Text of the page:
52 Books in 2013 Challenge – December/FINAL Update

Sorry for the lateness of this final update for my 52 Books in 2013 Challenge.  I’ve been caught up with job applications and writing – perhaps 2014 might be the year for a writing challenge, now there’s a thought! – so I had to prioritise my workload and this was fairly low down unfortunately.  But here it is, my final update for the book challenge.

Book 48: The Ruins by Scott Smith

The-Ruins_0Okay, I’ve mentioned the Flavorwire list of scary books before in these posts, and 4 out of the 52 books in this challenge were taken from that list – I’m a sucker for a genuinely scary book, and ‘The Ruins’ is no exception.  Here’s how that list captions this book:

“Right now you worry about ticks when you walk through the tall grass. After reading this novel, you’ll never walk through the tall grass again. Smith makes a convincing argument that nature is trying to kill you.” 

I didn’t know what to expect from the book with that paragraph to go on, but I gave it a shot anyway.  ‘The Ruins’ follows a group of friends travelling in Mexico who hook up with some other travellers, and embark on a mission to find Heinrich, the missing brother of Mathias, a German tourist. Despite a language barrier between the American and Greek members of the group, they manage well enough with a crudely drawn map left by Heinrich and after a few setbacks – an argumentative driver trying to convince them not to follow the map, and a village of unhelpful and unresponsive Mayans who provide no answers when the group ask for directions – they come across the clearing that they set out to find.  That’s when everything starts to go wrong, and I won’t go further than that with my explanation of the plot.  You need to read it, as it is so masterfully paced;  you’re rarely more informed as a reader than the characters are, which means that the unnerving things that happen to them are just as mysterious and unnerving to you too.  And the source of the fear in this book is unusual and original, and Smith really thinks of everything.  I saw the film adaptation of Smith’s other novel, A Simple Plan, many years ago and was struck by the sense of meaningless tragedy and how good people can be overcome by a selfishness in desperate times, which is something that is also present in this book.  There are a few quite horrific and graphically bloody bits, which I initially struggled through and then glossed over, but even if you’re squeamish like me it’s worth giving this book a shot, because it is bleak, desperate, and hopeless.  Merry Christmas!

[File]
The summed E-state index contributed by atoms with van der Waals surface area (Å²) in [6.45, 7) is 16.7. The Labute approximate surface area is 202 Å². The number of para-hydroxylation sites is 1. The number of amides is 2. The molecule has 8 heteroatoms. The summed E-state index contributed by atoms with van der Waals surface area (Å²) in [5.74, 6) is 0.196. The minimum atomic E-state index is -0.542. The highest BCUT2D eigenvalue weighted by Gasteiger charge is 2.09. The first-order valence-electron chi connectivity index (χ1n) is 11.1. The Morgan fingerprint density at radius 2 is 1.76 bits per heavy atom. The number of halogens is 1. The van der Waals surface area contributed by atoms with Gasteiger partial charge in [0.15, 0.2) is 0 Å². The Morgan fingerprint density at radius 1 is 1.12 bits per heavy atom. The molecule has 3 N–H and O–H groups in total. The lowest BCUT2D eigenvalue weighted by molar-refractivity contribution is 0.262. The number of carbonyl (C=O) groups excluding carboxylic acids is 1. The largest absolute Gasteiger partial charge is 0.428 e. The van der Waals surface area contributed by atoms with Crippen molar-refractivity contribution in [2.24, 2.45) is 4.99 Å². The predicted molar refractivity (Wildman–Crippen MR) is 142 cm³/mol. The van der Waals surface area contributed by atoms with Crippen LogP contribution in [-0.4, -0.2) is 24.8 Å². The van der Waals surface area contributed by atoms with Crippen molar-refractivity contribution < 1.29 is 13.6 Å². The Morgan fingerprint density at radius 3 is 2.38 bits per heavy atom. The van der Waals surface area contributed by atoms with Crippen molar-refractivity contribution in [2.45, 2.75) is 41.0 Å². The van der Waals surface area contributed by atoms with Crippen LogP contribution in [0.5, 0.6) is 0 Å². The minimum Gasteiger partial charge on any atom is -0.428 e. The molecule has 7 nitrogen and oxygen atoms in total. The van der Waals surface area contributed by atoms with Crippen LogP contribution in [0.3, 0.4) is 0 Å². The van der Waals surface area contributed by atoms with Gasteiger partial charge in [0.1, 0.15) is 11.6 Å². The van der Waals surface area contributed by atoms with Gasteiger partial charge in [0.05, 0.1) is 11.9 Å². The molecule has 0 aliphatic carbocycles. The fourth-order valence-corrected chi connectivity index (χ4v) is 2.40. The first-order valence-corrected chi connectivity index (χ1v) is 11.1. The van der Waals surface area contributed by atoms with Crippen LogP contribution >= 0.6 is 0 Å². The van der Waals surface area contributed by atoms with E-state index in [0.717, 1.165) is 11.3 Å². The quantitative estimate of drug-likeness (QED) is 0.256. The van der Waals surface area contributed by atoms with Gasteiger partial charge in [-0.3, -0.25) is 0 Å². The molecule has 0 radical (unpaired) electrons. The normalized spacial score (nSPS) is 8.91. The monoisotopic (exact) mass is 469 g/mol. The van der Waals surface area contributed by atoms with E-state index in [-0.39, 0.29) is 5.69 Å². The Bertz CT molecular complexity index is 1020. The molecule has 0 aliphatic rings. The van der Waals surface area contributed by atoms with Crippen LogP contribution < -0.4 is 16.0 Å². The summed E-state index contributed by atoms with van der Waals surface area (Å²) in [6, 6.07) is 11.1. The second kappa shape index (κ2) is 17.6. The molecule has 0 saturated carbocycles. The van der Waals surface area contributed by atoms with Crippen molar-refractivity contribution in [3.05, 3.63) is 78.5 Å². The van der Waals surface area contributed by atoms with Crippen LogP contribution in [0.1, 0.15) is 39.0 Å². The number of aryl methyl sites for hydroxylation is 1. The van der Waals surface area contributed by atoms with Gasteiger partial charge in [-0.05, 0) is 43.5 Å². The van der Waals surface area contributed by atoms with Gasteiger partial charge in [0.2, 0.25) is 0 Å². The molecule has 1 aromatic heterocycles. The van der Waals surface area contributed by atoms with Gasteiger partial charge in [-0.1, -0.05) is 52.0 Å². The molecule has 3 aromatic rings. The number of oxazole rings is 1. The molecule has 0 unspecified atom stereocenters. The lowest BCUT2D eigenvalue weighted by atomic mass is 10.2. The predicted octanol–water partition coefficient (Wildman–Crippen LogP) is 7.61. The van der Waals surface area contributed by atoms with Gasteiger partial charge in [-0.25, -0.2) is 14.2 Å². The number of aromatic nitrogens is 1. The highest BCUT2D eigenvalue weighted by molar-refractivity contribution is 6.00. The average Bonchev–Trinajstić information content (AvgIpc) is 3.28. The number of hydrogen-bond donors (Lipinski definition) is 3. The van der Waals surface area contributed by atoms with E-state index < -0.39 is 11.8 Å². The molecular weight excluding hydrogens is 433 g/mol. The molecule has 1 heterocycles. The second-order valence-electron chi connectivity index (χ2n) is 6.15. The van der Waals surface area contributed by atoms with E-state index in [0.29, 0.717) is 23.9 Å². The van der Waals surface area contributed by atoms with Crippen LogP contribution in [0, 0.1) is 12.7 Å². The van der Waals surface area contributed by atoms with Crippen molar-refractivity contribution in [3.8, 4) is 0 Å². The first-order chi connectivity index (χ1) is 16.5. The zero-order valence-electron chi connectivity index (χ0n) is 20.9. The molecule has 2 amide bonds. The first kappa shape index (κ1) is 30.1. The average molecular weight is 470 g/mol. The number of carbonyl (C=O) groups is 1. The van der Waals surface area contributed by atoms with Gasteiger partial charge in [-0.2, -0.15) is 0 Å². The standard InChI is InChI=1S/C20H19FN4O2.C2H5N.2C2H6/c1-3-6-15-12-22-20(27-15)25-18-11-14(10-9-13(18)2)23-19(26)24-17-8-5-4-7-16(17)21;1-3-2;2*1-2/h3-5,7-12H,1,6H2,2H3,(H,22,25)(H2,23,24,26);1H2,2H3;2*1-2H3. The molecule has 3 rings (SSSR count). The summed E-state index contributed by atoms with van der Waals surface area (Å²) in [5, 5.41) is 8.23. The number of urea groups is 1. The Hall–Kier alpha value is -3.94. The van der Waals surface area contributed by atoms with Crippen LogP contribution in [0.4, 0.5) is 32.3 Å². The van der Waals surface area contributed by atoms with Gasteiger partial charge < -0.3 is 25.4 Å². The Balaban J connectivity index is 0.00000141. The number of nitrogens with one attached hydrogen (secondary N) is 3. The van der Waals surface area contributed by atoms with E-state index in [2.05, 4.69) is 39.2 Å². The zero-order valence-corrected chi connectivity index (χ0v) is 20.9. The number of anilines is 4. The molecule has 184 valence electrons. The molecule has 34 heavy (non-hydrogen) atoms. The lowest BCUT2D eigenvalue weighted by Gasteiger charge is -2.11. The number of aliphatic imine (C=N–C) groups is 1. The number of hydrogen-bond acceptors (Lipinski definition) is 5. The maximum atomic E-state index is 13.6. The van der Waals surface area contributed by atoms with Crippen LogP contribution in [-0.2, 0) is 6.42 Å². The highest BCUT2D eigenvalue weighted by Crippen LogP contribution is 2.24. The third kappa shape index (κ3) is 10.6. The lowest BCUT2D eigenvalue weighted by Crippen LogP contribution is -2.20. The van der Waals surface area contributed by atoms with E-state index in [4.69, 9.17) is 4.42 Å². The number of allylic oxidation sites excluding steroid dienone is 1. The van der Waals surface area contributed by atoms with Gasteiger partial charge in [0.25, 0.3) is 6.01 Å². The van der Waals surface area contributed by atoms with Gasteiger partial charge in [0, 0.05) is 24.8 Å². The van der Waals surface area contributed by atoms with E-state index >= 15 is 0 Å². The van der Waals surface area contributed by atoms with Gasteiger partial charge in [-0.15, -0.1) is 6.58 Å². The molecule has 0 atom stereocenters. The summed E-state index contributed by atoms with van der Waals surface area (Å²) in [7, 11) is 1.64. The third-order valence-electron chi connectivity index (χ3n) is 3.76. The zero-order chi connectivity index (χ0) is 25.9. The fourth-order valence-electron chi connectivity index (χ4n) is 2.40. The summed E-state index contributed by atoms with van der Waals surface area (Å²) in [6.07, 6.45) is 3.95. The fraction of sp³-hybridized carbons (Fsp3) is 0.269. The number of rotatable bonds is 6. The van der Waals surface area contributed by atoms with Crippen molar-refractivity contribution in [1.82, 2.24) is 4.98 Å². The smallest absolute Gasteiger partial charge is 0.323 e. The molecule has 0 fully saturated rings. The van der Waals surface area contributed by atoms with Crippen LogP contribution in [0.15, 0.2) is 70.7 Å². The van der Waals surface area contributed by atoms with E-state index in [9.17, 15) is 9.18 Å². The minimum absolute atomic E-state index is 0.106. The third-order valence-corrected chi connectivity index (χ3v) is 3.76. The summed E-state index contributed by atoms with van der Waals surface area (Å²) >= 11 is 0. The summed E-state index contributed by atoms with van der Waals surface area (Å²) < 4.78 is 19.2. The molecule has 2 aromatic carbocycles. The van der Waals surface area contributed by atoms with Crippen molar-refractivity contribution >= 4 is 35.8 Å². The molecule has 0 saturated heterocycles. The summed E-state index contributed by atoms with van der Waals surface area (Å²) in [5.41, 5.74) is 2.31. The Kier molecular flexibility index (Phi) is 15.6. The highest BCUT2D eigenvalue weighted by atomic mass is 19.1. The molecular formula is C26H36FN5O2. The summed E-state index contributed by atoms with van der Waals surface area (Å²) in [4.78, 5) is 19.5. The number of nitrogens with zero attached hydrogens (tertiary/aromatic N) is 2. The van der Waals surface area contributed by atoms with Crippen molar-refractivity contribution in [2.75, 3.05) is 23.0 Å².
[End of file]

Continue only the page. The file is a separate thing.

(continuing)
Book 49: Unbearable Lightness by Portia de Rossi

portiaI never thought I’d read this book, as I knew Portia de Rossi only from Arrested Development and as Ellen Degeneres’ other half. I found it in the folder of Kindle books I downloaded ages ago, and figured what the hell, I’ll read it.

I’m so, so glad I did.  The book chronicles Portia’s battle with anorexia, from her early days as a teenage model through to her career breakthrough in Ally McBeal and, thankfully, her eventual recovery.  It opens with a frank description of a typical low-calorie day, where Portia is spurred on by her anorexia (a voice that she hears, like a drill sergeant) to live on 300 calories and run for an hour to maintain her tiny physique.  I noticed a lot of the compulsive tendencies that Portia describes were things that I could relate to in some way, and I will just say that for anyone who has ever had a ‘complicated relationship’ with food, diets or general self-image and self-esteem, you must read this book.  At times the imagery and metaphors are a little annoying, but they’re not too frequent and they don’t detract from the point of the book – exploring the cause and effect of anorexia, and how throw-away comments and looming celebrity exposure made the problem worse.  It’s not an obvious choice, but this is a really brilliant book.

Book 50: Hell House by Richard Matheson

hell houseThe last scary book of the year, and it’s the last one from the Flavorwire list too.  Hell House is about four people who go to spend time in an infamous haunted house, in the hope to establish some facts about the afterlife and get some evidence of paranormal activity.  There’s a scientist and his wife, an actress-turned-spiritualist and a man who had been a teenage prodigy as a medium and was the only survivor from a previous attempt to contact spirits at ‘Hell House’ thirty years prior.  Sponsored by an eccentric millionaire, the four enter the house with different agendas, but soon find themselves at the mercy of the spirits inside; typical haunted house scares such as flying furniture, locked doors trapping people in rooms, and electricity cutting out to leave rooms in darkness – they’re all here. In the book, part of the explanation for the haunting is that disgusting, depraved acts took place in the house, most of which are described in one indulgent sitting.  The mix of fear and sexuality and cynicism plays out fairly well, and although I wasn’t exactly terrified as I read it, I did find myself turning on all the lights in the house when I was alone… hey, it’s a haunted house story, what was I supposed to do?!  Old school horror, give it a shot if that’s your thing.